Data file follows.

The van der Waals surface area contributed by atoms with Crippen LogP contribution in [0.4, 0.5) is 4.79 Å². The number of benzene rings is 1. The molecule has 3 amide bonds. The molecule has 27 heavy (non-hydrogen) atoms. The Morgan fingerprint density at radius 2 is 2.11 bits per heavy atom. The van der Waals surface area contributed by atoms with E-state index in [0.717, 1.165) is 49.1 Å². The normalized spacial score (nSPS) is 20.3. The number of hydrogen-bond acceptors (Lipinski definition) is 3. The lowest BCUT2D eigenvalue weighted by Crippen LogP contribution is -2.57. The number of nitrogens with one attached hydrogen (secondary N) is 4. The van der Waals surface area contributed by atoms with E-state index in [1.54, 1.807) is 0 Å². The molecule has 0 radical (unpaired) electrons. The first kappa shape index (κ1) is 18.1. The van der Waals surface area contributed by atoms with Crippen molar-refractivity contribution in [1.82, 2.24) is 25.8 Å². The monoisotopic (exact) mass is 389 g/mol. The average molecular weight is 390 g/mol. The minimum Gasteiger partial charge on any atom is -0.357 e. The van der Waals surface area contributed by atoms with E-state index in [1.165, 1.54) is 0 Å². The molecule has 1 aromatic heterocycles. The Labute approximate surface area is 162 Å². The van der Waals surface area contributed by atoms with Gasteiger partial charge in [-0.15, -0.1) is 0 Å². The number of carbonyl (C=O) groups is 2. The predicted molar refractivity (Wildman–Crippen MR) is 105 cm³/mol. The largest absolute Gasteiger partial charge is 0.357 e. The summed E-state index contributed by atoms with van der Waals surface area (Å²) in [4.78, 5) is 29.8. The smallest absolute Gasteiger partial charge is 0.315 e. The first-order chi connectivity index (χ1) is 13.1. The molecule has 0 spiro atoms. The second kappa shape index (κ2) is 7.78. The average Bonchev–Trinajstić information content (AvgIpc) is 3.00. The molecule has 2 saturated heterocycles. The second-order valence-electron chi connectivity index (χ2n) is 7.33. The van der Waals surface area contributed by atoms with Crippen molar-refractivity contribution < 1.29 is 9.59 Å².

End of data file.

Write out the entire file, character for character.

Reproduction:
The van der Waals surface area contributed by atoms with Crippen LogP contribution in [0.4, 0.5) is 4.79 Å². The number of benzene rings is 1. The molecule has 3 amide bonds. The molecule has 27 heavy (non-hydrogen) atoms. The Morgan fingerprint density at radius 2 is 2.11 bits per heavy atom. The van der Waals surface area contributed by atoms with E-state index in [0.717, 1.165) is 49.1 Å². The normalized spacial score (nSPS) is 20.3. The number of hydrogen-bond acceptors (Lipinski definition) is 3. The lowest BCUT2D eigenvalue weighted by Crippen LogP contribution is -2.57. The number of nitrogens with one attached hydrogen (secondary N) is 4. The van der Waals surface area contributed by atoms with E-state index in [1.54, 1.807) is 0 Å². The molecule has 0 radical (unpaired) electrons. The first kappa shape index (κ1) is 18.1. The van der Waals surface area contributed by atoms with Crippen molar-refractivity contribution in [1.82, 2.24) is 25.8 Å². The monoisotopic (exact) mass is 389 g/mol. The average molecular weight is 390 g/mol. The minimum Gasteiger partial charge on any atom is -0.357 e. The van der Waals surface area contributed by atoms with E-state index in [1.165, 1.54) is 0 Å². The molecule has 1 aromatic heterocycles. The Labute approximate surface area is 162 Å². The van der Waals surface area contributed by atoms with Gasteiger partial charge in [-0.15, -0.1) is 0 Å². The number of carbonyl (C=O) groups is 2. The predicted molar refractivity (Wildman–Crippen MR) is 105 cm³/mol. The largest absolute Gasteiger partial charge is 0.357 e. The summed E-state index contributed by atoms with van der Waals surface area (Å²) in [4.78, 5) is 29.8. The smallest absolute Gasteiger partial charge is 0.315 e. The first-order chi connectivity index (χ1) is 13.1. The molecule has 0 spiro atoms. The second kappa shape index (κ2) is 7.78. The average Bonchev–Trinajstić information content (AvgIpc) is 3.00. The molecule has 2 saturated heterocycles. The second-order valence-electron chi connectivity index (χ2n) is 7.33. The van der Waals surface area contributed by atoms with Crippen molar-refractivity contribution < 1.29 is 9.59 Å².